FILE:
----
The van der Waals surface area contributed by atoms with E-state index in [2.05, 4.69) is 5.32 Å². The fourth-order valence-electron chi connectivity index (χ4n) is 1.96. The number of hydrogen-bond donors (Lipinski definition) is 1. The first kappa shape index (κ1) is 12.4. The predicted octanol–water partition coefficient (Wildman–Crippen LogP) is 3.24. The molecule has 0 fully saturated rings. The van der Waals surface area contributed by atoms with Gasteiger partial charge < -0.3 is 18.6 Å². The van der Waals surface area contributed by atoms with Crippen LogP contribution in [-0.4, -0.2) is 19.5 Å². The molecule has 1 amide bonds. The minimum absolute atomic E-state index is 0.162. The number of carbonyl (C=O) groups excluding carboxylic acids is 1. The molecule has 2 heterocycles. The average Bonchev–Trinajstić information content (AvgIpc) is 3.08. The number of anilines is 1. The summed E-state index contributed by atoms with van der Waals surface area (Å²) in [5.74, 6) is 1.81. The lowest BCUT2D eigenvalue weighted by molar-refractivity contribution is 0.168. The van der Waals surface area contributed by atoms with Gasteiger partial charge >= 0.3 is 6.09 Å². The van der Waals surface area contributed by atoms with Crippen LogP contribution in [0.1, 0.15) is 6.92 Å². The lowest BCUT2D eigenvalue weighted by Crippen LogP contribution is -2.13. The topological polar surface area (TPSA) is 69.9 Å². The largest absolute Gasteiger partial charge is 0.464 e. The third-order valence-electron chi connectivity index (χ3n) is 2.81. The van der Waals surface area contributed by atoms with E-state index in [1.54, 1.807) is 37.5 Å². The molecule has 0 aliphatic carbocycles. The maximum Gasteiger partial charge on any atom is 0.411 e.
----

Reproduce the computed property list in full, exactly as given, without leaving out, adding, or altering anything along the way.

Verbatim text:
The van der Waals surface area contributed by atoms with E-state index in [2.05, 4.69) is 5.32 Å². The fourth-order valence-electron chi connectivity index (χ4n) is 1.96. The number of hydrogen-bond donors (Lipinski definition) is 1. The first kappa shape index (κ1) is 12.4. The predicted octanol–water partition coefficient (Wildman–Crippen LogP) is 3.24. The molecule has 0 fully saturated rings. The van der Waals surface area contributed by atoms with Gasteiger partial charge < -0.3 is 18.6 Å². The van der Waals surface area contributed by atoms with Crippen LogP contribution in [-0.4, -0.2) is 19.5 Å². The molecule has 1 amide bonds. The minimum absolute atomic E-state index is 0.162. The number of carbonyl (C=O) groups excluding carboxylic acids is 1. The molecule has 2 heterocycles. The average Bonchev–Trinajstić information content (AvgIpc) is 3.08. The number of anilines is 1. The summed E-state index contributed by atoms with van der Waals surface area (Å²) in [5.74, 6) is 1.81. The lowest BCUT2D eigenvalue weighted by molar-refractivity contribution is 0.168. The van der Waals surface area contributed by atoms with Gasteiger partial charge >= 0.3 is 6.09 Å². The van der Waals surface area contributed by atoms with Crippen LogP contribution in [0.1, 0.15) is 6.92 Å². The lowest BCUT2D eigenvalue weighted by Crippen LogP contribution is -2.13. The topological polar surface area (TPSA) is 69.9 Å². The largest absolute Gasteiger partial charge is 0.464 e. The third-order valence-electron chi connectivity index (χ3n) is 2.81. The van der Waals surface area contributed by atoms with E-state index in [1.54, 1.807) is 37.5 Å². The molecule has 0 aliphatic carbocycles. The maximum Gasteiger partial charge on any atom is 0.411 e.